Much is often made of slower or negative population growth. There is no reason that anyone except the "it's hard to find good help" crowd should be concerned about such things. If an economy is experiencing healthy rates of per capita GDP growth, then the slower population growth simply means less strain on infrastructure and the environment.
Actually the Post's budget piece didn't tell readers that. Instead it said:
"All told, Obama’s policies would add about $5.7 trillion to the debt over the next decade (compared with nearly $8 trillion under current law). Meanwhile, interest payments on the debt would climb to nearly $800 billion a year by 2025 — more than Obama proposes to spend on any program in that year other than Social Security and Medicare."
Pretty damn scary, huh? Just think of that -- adding $5.7 trillion to the debt, and interest payments that will be larger than spending on any program other than Social Security and Medicare! Sounds like we're going to hell in a handbasket.
If the point of the story was to convey information rather than advancing its deficit cutting agenda (which seems aimed largely at Social Security and Medicare), the paper would have told readers that the interest tab projected for 2025 is 3.0 percent of GDP. Before you scream about what we are doing to our children, consider that interest payments were 3.0 percent of GDP or more every year from 1985 to 1997, except 1994 when they were 2.9 percent. (These numbers are in the same document, Table E-6). These payments were larger than spending on any program except the military and Social Security.
Unlike the NYT, the Post makes almost no effort to put the budget numbers in any context, expressing terms almost exclusively in billions and trillions which they know are meaningless to almost all their readers. It's just another way of saying that the government spends and borrows lots of money, the sort of claim that papers are supposed to leave to the opinion pages.
Give the NYT credit, it is trying to write about the budget in a way that doesn't just bury people in really big numbers. Its main article on President Obama's budget included several references that indicated how large various items were relative to the size of the economy and used other comparisons to place them in a context that could make them understandable to readers. This is a good start, but it could be better.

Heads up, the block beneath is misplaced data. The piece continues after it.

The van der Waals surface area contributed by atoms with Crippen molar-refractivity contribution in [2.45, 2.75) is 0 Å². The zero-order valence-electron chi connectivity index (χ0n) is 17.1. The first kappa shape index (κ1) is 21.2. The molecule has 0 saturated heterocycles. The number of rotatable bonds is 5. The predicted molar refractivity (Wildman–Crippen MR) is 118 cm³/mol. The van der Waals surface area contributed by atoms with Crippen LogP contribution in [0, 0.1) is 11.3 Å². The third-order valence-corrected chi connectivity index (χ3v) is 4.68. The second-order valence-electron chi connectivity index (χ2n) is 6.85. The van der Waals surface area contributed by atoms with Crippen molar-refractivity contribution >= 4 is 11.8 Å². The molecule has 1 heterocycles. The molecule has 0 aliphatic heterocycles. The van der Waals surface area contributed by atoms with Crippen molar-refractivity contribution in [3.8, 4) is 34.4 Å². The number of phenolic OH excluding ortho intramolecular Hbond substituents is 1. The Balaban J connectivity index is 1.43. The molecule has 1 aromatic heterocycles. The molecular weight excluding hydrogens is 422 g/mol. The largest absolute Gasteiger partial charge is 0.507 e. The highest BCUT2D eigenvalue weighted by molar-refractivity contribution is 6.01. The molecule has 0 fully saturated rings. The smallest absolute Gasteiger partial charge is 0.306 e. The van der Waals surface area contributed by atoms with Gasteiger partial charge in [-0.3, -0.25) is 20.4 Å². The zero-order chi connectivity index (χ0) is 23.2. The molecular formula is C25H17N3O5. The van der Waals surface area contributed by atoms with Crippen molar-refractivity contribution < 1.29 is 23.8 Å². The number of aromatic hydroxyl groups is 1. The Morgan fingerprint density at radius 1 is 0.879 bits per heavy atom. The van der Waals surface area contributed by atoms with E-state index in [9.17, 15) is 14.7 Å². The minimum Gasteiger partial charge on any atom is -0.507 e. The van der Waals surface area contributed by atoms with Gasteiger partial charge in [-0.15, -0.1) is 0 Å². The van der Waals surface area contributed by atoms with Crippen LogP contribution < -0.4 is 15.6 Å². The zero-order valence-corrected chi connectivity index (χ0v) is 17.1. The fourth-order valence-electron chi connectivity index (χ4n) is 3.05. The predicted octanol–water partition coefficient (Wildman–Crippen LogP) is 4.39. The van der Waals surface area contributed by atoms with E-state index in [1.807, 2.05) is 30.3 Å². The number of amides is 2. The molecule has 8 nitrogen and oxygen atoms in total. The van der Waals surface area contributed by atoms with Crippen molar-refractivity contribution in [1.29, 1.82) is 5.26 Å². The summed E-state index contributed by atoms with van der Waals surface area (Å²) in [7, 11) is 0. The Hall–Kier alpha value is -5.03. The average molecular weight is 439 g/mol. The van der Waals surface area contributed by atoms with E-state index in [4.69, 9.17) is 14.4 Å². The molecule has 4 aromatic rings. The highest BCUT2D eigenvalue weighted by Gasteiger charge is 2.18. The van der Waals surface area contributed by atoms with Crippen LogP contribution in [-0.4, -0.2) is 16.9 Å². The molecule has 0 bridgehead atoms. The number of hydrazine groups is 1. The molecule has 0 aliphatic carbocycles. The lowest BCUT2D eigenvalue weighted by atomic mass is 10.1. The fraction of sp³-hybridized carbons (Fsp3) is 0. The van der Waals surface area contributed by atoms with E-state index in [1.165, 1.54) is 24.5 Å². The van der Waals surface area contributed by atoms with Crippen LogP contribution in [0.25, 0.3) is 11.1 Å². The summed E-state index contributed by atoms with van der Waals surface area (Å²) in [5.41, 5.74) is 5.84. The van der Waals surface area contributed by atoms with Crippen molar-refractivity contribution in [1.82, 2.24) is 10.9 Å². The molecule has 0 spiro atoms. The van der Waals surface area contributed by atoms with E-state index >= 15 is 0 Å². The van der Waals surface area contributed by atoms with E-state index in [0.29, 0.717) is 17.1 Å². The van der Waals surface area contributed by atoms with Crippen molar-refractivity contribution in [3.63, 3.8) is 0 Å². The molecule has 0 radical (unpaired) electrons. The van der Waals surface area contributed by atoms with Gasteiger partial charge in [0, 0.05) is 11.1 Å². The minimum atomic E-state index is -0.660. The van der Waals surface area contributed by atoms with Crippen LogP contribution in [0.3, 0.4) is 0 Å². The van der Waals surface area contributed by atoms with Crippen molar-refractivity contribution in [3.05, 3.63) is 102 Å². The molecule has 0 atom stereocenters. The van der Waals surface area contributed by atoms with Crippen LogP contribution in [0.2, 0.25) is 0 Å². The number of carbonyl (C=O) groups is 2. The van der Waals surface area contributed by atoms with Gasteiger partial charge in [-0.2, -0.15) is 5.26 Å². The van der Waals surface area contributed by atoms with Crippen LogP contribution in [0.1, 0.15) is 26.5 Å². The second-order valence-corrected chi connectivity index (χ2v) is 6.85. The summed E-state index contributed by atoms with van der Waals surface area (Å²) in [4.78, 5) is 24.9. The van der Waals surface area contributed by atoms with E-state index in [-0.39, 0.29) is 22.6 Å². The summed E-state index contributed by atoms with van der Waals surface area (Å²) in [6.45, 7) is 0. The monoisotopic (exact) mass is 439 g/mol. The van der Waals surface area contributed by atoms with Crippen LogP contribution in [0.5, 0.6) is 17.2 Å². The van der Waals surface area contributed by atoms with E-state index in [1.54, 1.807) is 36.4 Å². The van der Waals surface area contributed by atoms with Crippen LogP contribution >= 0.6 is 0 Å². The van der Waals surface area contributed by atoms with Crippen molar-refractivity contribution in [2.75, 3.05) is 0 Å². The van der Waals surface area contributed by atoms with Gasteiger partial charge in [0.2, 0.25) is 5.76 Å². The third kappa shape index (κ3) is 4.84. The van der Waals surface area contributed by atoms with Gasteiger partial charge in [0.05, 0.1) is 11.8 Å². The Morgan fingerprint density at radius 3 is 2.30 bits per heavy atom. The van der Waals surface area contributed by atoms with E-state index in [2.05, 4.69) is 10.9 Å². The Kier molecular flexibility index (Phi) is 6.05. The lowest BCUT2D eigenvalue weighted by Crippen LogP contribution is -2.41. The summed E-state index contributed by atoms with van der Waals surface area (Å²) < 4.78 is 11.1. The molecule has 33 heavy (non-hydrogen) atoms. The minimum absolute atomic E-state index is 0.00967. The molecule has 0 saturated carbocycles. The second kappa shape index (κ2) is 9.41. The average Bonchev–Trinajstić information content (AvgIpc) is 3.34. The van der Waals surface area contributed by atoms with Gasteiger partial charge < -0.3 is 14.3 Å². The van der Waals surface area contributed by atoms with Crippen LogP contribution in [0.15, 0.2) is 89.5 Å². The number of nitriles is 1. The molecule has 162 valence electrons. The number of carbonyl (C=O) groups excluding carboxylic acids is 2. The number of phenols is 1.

One item that readers would miss in this piece is any sort of historical comparison. This is important because the piece notes Obama's proposed increases in spending, but readers may not realize this is against a baseline of large cuts. The key area for increases is discretionary spending, both domestic and military. Obama proposes to increase spending in each area by less than 0.3 percentage points of GDP. This implies that spending in both areas will fall to close to 2.5 percent of GDP by the end of the 10-year horizon.
By comparison, spending in both areas had always been far higher as a share of GDP. Military spending had averaged well over 5.0 percent of GDP in the 1970s and 1980s during the cold war years, but declined to 3.0 percent by 2000 before again being ramped up as a result of the wars in Afghanistan and Iraq. Domestic discretionary spending averaged 3.9 percent of GDP in the 1980s and 3.4 percent in the 1990s and well over 4.0 percent in the 1970s. Before the downturn the Congressional Budget Office (CBO) was projecting that domestic discretionary spending would be close to 2.8 percent of GDP by the end of this decade. This means that even with the increases proposed by President Obama he would still be spending less than the baseline path that CBO envisioned when President Bush was in the White House.
Robert Samuelson used his column today to tout a new study that analyzes home purchases by the income level of the buyer in contrast to previous work that analyzed data by average income in a zip code. The conclusion of the study is that increased aggregate debt to income levels was the result of more people buying homes, not higher ratios of debt to income among purchasers. This means that the problem was not a deterioration in lending standards. It also finds that the growth of debt was proportionate to income in each quintile, meaning that low-income households were not singled out for bad loans.
This is an interesting analysis that seems to contradict much other evidence. For example, while it shows no correlation between income levels and delinquency, we know that African Americans were far more likely to lose their home in the crash than the population as a whole. It would be striking if this is exclusively a question of race and not income.